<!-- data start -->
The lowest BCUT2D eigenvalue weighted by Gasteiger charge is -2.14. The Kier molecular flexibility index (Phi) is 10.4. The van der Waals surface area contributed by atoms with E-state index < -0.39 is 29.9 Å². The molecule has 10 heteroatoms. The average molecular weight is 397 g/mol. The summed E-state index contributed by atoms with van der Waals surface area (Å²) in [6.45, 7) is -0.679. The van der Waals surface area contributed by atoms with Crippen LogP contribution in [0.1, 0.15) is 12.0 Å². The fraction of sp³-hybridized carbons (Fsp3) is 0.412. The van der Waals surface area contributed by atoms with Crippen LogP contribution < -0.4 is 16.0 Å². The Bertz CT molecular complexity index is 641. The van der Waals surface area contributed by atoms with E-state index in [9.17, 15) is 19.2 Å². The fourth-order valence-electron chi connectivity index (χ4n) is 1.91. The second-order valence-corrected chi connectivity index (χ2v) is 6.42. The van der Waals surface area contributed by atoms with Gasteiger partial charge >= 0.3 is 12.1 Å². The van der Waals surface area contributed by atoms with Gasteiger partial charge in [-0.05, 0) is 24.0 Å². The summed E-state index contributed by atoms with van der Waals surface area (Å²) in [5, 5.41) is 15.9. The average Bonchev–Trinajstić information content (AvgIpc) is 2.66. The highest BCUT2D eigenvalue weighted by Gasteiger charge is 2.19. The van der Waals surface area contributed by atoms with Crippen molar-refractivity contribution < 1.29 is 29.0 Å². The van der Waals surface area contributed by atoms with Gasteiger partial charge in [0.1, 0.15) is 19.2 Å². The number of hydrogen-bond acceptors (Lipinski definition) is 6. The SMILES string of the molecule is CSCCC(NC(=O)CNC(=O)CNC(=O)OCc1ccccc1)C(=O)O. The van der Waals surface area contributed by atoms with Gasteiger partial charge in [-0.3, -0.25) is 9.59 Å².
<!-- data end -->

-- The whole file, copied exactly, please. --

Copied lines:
The lowest BCUT2D eigenvalue weighted by Gasteiger charge is -2.14. The Kier molecular flexibility index (Phi) is 10.4. The van der Waals surface area contributed by atoms with E-state index < -0.39 is 29.9 Å². The molecule has 10 heteroatoms. The average molecular weight is 397 g/mol. The summed E-state index contributed by atoms with van der Waals surface area (Å²) in [6.45, 7) is -0.679. The van der Waals surface area contributed by atoms with Crippen LogP contribution in [0.1, 0.15) is 12.0 Å². The fraction of sp³-hybridized carbons (Fsp3) is 0.412. The van der Waals surface area contributed by atoms with Crippen LogP contribution < -0.4 is 16.0 Å². The Bertz CT molecular complexity index is 641. The van der Waals surface area contributed by atoms with E-state index in [9.17, 15) is 19.2 Å². The fourth-order valence-electron chi connectivity index (χ4n) is 1.91. The second-order valence-corrected chi connectivity index (χ2v) is 6.42. The van der Waals surface area contributed by atoms with Gasteiger partial charge >= 0.3 is 12.1 Å². The van der Waals surface area contributed by atoms with Gasteiger partial charge in [-0.05, 0) is 24.0 Å². The summed E-state index contributed by atoms with van der Waals surface area (Å²) in [5, 5.41) is 15.9. The average Bonchev–Trinajstić information content (AvgIpc) is 2.66. The highest BCUT2D eigenvalue weighted by Gasteiger charge is 2.19. The van der Waals surface area contributed by atoms with Crippen molar-refractivity contribution < 1.29 is 29.0 Å². The van der Waals surface area contributed by atoms with Gasteiger partial charge in [0.1, 0.15) is 19.2 Å². The number of hydrogen-bond acceptors (Lipinski definition) is 6. The SMILES string of the molecule is CSCCC(NC(=O)CNC(=O)CNC(=O)OCc1ccccc1)C(=O)O. The van der Waals surface area contributed by atoms with Gasteiger partial charge in [-0.3, -0.25) is 9.59 Å².